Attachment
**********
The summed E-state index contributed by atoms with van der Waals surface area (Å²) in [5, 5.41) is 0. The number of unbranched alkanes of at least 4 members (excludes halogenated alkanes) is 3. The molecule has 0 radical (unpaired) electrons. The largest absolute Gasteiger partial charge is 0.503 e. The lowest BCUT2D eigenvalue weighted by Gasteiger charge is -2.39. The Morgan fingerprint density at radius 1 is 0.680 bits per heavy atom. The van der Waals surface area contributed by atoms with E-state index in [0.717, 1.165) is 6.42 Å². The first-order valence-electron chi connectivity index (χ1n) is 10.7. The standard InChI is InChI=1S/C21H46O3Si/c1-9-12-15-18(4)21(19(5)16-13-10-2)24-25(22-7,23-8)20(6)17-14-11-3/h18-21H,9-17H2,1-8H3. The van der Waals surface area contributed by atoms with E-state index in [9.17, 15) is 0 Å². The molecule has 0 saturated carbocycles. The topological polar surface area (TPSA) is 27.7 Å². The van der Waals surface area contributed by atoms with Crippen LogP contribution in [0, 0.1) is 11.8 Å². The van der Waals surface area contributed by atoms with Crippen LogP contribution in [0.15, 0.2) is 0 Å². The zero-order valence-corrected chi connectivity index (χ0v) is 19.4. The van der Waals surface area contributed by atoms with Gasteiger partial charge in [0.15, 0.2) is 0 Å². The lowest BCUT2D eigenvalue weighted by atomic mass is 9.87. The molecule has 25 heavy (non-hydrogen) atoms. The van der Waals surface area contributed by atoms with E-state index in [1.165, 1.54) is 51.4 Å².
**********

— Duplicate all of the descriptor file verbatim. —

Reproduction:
The summed E-state index contributed by atoms with van der Waals surface area (Å²) in [5, 5.41) is 0. The number of unbranched alkanes of at least 4 members (excludes halogenated alkanes) is 3. The molecule has 0 radical (unpaired) electrons. The largest absolute Gasteiger partial charge is 0.503 e. The lowest BCUT2D eigenvalue weighted by Gasteiger charge is -2.39. The Morgan fingerprint density at radius 1 is 0.680 bits per heavy atom. The van der Waals surface area contributed by atoms with E-state index in [0.717, 1.165) is 6.42 Å². The first-order valence-electron chi connectivity index (χ1n) is 10.7. The standard InChI is InChI=1S/C21H46O3Si/c1-9-12-15-18(4)21(19(5)16-13-10-2)24-25(22-7,23-8)20(6)17-14-11-3/h18-21H,9-17H2,1-8H3. The van der Waals surface area contributed by atoms with E-state index in [9.17, 15) is 0 Å². The molecule has 0 saturated carbocycles. The topological polar surface area (TPSA) is 27.7 Å². The van der Waals surface area contributed by atoms with Crippen LogP contribution in [0, 0.1) is 11.8 Å². The van der Waals surface area contributed by atoms with Crippen LogP contribution in [0.15, 0.2) is 0 Å². The zero-order valence-corrected chi connectivity index (χ0v) is 19.4. The van der Waals surface area contributed by atoms with Gasteiger partial charge in [0.15, 0.2) is 0 Å². The lowest BCUT2D eigenvalue weighted by atomic mass is 9.87. The molecule has 25 heavy (non-hydrogen) atoms. The van der Waals surface area contributed by atoms with E-state index in [1.165, 1.54) is 51.4 Å².